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June 4, 2018

Brazilian Meat Processing slowly returning to Normal Rhythm

Author: Michael Cordonnier/Soybean & Corn Advisor, Inc.

Livestock producers and meat processors in Brazil suffered very significant financial losses as the result of the recent truck driver strike. The official strike lasted ten days, but in a few locations, it actually was extended for a few extra days.

Even today, there continues to be disputes over the freight rates established in the agreement. Many companies argue that the arbitrary freight rates distort the market and are probably unconstitutional. They maintain that the low rates that truckers protested about are the result of an oversupply of trucks in the marketplace. It is unclear how this will be resolved.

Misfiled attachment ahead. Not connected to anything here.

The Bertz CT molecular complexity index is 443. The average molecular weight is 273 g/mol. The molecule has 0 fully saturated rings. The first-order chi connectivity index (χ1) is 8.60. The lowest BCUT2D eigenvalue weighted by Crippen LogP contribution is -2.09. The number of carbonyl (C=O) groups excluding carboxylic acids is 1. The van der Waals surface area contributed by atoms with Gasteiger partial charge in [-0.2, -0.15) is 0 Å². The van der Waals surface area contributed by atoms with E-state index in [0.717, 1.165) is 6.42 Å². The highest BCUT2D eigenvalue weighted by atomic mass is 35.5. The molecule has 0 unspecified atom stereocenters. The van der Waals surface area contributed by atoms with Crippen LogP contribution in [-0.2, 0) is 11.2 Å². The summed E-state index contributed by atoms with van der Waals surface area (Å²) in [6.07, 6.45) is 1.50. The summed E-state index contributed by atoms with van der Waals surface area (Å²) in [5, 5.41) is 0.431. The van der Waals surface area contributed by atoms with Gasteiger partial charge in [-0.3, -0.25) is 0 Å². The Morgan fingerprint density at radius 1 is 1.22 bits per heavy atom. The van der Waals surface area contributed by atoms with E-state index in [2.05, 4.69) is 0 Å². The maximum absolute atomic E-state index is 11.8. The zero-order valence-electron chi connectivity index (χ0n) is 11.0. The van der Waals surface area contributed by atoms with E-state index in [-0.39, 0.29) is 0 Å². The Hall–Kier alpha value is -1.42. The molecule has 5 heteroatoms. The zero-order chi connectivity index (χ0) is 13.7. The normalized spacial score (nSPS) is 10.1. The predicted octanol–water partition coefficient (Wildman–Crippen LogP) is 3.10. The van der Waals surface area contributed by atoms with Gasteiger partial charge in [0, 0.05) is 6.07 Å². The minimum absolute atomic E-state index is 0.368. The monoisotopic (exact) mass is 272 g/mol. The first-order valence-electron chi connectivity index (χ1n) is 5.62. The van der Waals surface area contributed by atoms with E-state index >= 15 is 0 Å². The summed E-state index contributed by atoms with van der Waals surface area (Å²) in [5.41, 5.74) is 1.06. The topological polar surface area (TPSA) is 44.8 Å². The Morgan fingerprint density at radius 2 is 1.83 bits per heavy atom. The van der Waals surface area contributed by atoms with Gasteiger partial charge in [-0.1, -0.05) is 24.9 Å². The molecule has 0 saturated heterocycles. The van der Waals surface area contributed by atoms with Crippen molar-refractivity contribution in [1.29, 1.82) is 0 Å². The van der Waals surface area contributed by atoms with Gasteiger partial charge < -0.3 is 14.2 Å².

Shortly after the strike started, meat processing facilities started to suspend operations because they could not receive animals to process. Those meat processing facilities are now slowly starting to return to normal operations. According to the Brazilian Association of Animal Protein (ABPA), 163 meat processing facilities had resumed activities as of last Friday, but in some facilities, it may take up to 60 days to get back to a normal level of processing.

The slow rate of ramping up production is especially evident where the feed availability was scarce. Millions of birds were lost and it will take a while to get the poultry production cycle back into a regular rhythm. The entire poultry sector suffered steep losses due to lost domestic sales, animal mortality, discarded eggs, logistical costs, lost export contracts, etc.

Beef processing operations that were suspended during the strike are also coming back online. Ranchers are concerned that there will be downward pressure on live cattle prices due to the fact that there will not be an oversupply of live cattle as ranchers try to make up for lost sales by putting more cattle on the market.